In re Carter, 125 NC App 140 (96-265) 01/07/1997 Link to original WordPerfect file

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NO. COA96-265

NORTH CAROLINA COURT OF APPEALS

Filed: 7 January 1997

IN THE MATTER OF:

JATE ANTWAN CARTER Mecklenburg County

No. 94-J-1007

     Appeal by juvenile from order entered 27 November 1995 by Judge Resa L. Harris in Mecklenburg County District Court. Heard in the Court of Appeals 19 November 1996.

    Attorney General Michael F. Easley, by Associate Attorney General T. Brooks Skinner, Jr., for the State.

    The Children's Law Center, by Phillip H. Redmond, Jr., for juvenile-appellant.

    WALKER, Judge.

    On 27 November 1995, the juvenile was adjudicated delinquent pursuant to a petition charging him with the offense of misdemeanor larceny. The juvenile had been adjudicated delinquent twice before in 1995: once for another misdemeanor larceny and once for misdemeanor possession of marijuana. During the dispositional hearing, the juvenile was committed to the North Carolina Division of Youth Services for placement in one of the residential facilities for an indefinite term not to exceed 260 days. The record reflects that the trial court considered the maximum period of commitment for each larceny to be 120 days and 20 days for possession of marijuana in accordance with N.C. Gen. Stat. § 15A-1340.23 (1994). The juvenile contends that the trial court erred when it committed him for this period of time since the commitment period exceeds the maximum period for which an adult could be committed for acts for which the juvenile has been adjudicated delinquent.

    N.C. Gen. Stat. § 7A-652(c)(1987) provides "[i]n no event shall commitment of a delinquent juvenile be for a period of time in excess of that period for which an adult could be committed for the same act...." The juvenile argues that this language requires the structured sentencing guidelines for adults to apply to juveniles. As such, the juvenile contends that the maximum punishment level for a similarly situated adult would be a commitment of 105 days. (This figure was attained by applying the classes and levels proscribed by the structured sentencing guidelines to each of the three charges for which the juvenile was adjudicated delinquent. However, structured sentencing did not become effective until 1 October 1994).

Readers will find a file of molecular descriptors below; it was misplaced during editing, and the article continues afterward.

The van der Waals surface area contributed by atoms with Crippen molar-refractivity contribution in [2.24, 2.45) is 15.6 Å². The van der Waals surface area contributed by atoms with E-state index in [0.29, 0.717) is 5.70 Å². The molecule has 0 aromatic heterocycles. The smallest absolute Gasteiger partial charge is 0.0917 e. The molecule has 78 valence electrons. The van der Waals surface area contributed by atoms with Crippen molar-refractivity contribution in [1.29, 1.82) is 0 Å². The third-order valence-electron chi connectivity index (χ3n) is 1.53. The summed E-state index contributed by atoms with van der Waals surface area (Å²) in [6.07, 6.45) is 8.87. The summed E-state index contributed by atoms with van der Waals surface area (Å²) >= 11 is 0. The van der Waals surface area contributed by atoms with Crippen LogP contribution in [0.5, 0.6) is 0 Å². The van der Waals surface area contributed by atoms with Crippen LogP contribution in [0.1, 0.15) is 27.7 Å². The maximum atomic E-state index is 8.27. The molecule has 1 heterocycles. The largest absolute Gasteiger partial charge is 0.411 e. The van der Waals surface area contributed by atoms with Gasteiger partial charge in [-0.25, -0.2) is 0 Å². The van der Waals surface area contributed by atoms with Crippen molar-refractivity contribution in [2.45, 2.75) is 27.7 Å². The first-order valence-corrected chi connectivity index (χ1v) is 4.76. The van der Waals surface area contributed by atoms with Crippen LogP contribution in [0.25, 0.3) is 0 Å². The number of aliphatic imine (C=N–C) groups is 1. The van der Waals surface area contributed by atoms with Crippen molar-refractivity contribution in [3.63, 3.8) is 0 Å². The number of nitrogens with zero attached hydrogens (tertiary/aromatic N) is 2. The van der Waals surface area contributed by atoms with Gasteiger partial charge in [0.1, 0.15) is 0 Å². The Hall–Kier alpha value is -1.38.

In contrast, the State interprets N.C. Gen. Stat. § 7A-652 (c) to allow a trial court to commit a juvenile for the maximum period of time that any adult could be committed for the same offense, without considering prior record levels and aggravating/mitigating factors as required under structured sentencing for adults. We elect to follow the State's interpretation of N.C. Gen. Stat. § 7A-652, finding it to be supported by the purpose of disposition in juvenile actions and a recent clarifying amendment passed by the General Assembly.

    The juvenile asserts that the case of United States v. R.L.C., 503 U.S. 291, 117 L. Ed. 2d 559 (1992), controls and prohibits the detention of juveniles for longer periods than similarly situated adults. Further, he contends that this case supports his interpretation of N.C. Gen. Stat. § 7A-652. In the R.L.C. case, the United States Supreme Court, in addressing the issue of applying sentencing guidelines to juvenile sentences, held that a federal law prohibiting the detention of juveniles longer than a similarly situated adult "refers to the maximum length of sentence to which a similarly situated adult would be subject if convicted of the adult counterpart of the offense and sentenced under the statute requiring application of the Guidelines...." Id. at 306, 117 L. Ed. 2d at 573 (citation omitted). Although we are faced with determining a similar issue in the case at hand, in R.L.C. the Court was interpreting federal law in light of Congressional intent, and thus we do not deem the decision to be controlling when applying the law of our State. In addition, the federal law is worded differently than N.C. Gen. Stat. § 7A-652(c). 18 U.S.C. § 5037 (c)(1)(B)(1985).